Sunday, 20 September 2009

US dollar carry trade starting to look shaky

For those USD bulls out there?

Gertrude Chavez-Dreyfuss and Wanfeng Zhou
NEW YORK, Sept 17 (Reuters)

A risky strategy using the US dollar to finance bets in higher-yielding currencies such as the Australian dollar could unwind quickly if this year's rally in global stocks fades.

Record low US interest rates, a commitment by the Federal Reserve to refrain from tightening monetary policy for a long period of time, along with improving global economic prospects have prompted investors to sell the US dollar in carry trades the last few weeks.

Carry trades involve transactions in which investors borrow in a low interest currency and use the funds to invest in higher-yielding assets in other countries. These strategies thrive in an environment of low volatility and economic expansion.

A nearly 70 percent surge in the broader MSCI world stock index from its low in March this year has also enhanced the carry trade's appeal. The Australian dollar , on the other hand, a carry trade beneficiary which moves in tandem with stocks, has risen 23 percent versus the greenback.

But dollar carry trades could have a shorter lifespan than most people think. A sustained pullback in stocks could dim the carry trade's attraction." Everybody's piling into equities and selling the dollar in carry trades and the main driver is not recovering earnings, it's the fact that prices keep going up," said Andrew Wilkinson, senior market analyst at Interactive Brokers in Greenwich, Connecticut.

Not too long ago, the yen and Swiss franc, with their near-zero interest rates, were the preferred funding currencies in carry trades. But a couple of weeks ago, the cost of benchmark three-month interbank dollar funds fell below those of the yen and Swiss franc. "It wouldn't surprise me that in the middle of one or two earnings cycles, people would reevaluate global prospects for growth," Wilkinson said. "So it makes me wonder how fast you can short the dollar without running the risk of a fast snapback in your face."

In many regions, less bleak economic data has morphed into upbeat reports and it seems the rebound in stocks and the dollar's sell-off has taken on a self-reinforcing quality despite persistent worries about rough times in credit and a weak lending trend by banks.

Analysts also say the interest-rate environment is too uncertain for a dollar-carry trade to survive for too long, and they believe the yen carry trade will re-emerge because of Japan's wide output gap. The output gap refers to the difference between an economy's current output and its maximum potential output. A wider gap reflects declining wages and lower inflation, and it impedes a central bank's ability to raise interest rates.

Japan's rates were low for years, which made such trades easier, but analysts do not foresee such a repeat in the U.S. "Japan has a much larger output gap than the U.S.," said Paresh Upadhyaya, portfolio manager, at Putnam Investments in Boston. "I don't believe U.S. rates will remain low for a long enough period of time for the dollar to cement its status on a multi-year basis as a funding currency."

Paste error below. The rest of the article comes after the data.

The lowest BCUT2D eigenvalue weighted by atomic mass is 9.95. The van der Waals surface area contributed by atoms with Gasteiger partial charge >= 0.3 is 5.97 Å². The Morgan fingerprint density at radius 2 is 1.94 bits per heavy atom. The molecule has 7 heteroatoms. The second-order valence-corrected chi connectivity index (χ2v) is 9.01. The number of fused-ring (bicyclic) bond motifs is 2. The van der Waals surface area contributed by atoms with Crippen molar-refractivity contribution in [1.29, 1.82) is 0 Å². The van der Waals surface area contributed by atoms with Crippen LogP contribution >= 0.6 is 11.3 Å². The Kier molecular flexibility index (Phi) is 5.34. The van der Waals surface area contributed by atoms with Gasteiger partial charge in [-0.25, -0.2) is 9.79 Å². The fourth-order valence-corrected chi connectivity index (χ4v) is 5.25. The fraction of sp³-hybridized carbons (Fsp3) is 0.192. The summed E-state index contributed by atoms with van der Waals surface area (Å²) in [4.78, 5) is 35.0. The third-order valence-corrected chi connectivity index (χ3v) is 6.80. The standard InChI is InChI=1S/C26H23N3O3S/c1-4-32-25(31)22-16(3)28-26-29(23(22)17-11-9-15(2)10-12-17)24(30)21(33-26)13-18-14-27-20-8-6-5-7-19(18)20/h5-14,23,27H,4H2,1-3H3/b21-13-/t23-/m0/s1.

Analysts give U.S. dollar carry trades a shelf life of six months to one year -- nowhere near the yen's lifespan of almost a decade as a carry trade vehicle. Samarjit Shankar, managing director of global FX strategy at BNY Mellon in Boston, said much uncertainty remains about the outlook for the rate-tightening cycle once the global recovery takes hold."

Interest rates will be changing quite a bit going forward. It's a much more fluid situation in terms of the attraction of lower rate currency for funding the carry trade."

Technical indicators are also starting to suggest that dollar selling is getting overextended.In the options market, traders say over a three-month horizon, euro puts, or bets the euro will fall, are getting more expensive than calls, referring to options which reflect expectations the currency will rise. This shows that as the euro rises, more and more investors are buying downside protection in case it falls.

Meanwhile, according to Barclays Capital's implied probability distribution data, which is useful in pricing call and put options, the market has also attached a high probability that the dollar will rally against the yen. Barclays fair value estimates predicted a decline of 0.3 percent in the latest week, but the actual fall in spot was 2.6 percent, making the greenback 6.2 percent undervalued. That's the largest undervaluation in the last 12 months.

These numbers suggest a turn higher in dollar/yen is imminent as positioning has become overstretched.This was also evident in Barclays' implied distribution data. The probability of dollar/yen trading above 94.57 yen was about 25 percent in the latest week compared with a 22.8 percent chance the pair will move below 86.4 yen.

1 comment:

paul scott said...

An interesting dissertation from you dude,
What I mean is who the fuck is
Gertrude Chavez-Dreyfuss and Wanfeng Zhousuggesting,
jeez dude, $NZ